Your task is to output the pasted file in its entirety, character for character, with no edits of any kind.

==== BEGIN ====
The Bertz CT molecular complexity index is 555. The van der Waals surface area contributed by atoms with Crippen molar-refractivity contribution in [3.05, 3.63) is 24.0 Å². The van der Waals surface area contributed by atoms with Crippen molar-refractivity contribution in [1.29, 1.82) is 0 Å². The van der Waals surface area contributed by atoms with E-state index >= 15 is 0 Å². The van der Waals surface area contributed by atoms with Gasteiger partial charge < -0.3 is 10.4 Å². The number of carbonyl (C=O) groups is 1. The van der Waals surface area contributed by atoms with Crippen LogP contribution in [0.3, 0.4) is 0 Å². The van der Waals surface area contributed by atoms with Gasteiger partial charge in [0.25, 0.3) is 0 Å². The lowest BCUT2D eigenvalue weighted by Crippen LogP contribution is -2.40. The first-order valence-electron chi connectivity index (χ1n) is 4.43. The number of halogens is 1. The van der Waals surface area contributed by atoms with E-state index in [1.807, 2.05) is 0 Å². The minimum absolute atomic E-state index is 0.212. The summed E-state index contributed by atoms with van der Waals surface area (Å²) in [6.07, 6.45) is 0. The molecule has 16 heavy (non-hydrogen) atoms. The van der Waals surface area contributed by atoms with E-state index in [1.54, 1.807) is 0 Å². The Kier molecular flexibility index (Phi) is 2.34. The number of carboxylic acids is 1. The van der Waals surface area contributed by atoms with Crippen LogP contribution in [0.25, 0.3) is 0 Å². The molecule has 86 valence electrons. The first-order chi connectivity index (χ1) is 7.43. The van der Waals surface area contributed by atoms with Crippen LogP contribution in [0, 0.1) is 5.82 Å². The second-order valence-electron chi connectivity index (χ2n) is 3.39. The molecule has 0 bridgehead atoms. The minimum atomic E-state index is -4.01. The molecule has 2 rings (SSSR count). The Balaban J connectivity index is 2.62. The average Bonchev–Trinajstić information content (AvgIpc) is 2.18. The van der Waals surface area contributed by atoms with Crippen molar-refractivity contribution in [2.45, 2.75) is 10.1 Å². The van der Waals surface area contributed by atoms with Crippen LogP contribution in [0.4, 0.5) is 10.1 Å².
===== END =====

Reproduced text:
The Bertz CT molecular complexity index is 555. The van der Waals surface area contributed by atoms with Crippen molar-refractivity contribution in [3.05, 3.63) is 24.0 Å². The van der Waals surface area contributed by atoms with Crippen molar-refractivity contribution in [1.29, 1.82) is 0 Å². The van der Waals surface area contributed by atoms with E-state index >= 15 is 0 Å². The van der Waals surface area contributed by atoms with Gasteiger partial charge < -0.3 is 10.4 Å². The number of carbonyl (C=O) groups is 1. The van der Waals surface area contributed by atoms with Crippen LogP contribution in [0.3, 0.4) is 0 Å². The van der Waals surface area contributed by atoms with Gasteiger partial charge in [0.25, 0.3) is 0 Å². The lowest BCUT2D eigenvalue weighted by Crippen LogP contribution is -2.40. The first-order valence-electron chi connectivity index (χ1n) is 4.43. The number of halogens is 1. The van der Waals surface area contributed by atoms with E-state index in [1.807, 2.05) is 0 Å². The minimum absolute atomic E-state index is 0.212. The summed E-state index contributed by atoms with van der Waals surface area (Å²) in [6.07, 6.45) is 0. The molecule has 16 heavy (non-hydrogen) atoms. The van der Waals surface area contributed by atoms with E-state index in [1.54, 1.807) is 0 Å². The Kier molecular flexibility index (Phi) is 2.34. The number of carboxylic acids is 1. The van der Waals surface area contributed by atoms with Crippen LogP contribution in [0.25, 0.3) is 0 Å². The molecule has 86 valence electrons. The first-order chi connectivity index (χ1) is 7.43. The van der Waals surface area contributed by atoms with Crippen LogP contribution in [0, 0.1) is 5.82 Å². The second-order valence-electron chi connectivity index (χ2n) is 3.39. The molecule has 0 bridgehead atoms. The minimum atomic E-state index is -4.01. The molecule has 2 rings (SSSR count). The Balaban J connectivity index is 2.62. The average Bonchev–Trinajstić information content (AvgIpc) is 2.18. The van der Waals surface area contributed by atoms with Crippen molar-refractivity contribution in [2.45, 2.75) is 10.1 Å². The van der Waals surface area contributed by atoms with Crippen LogP contribution in [0.4, 0.5) is 10.1 Å².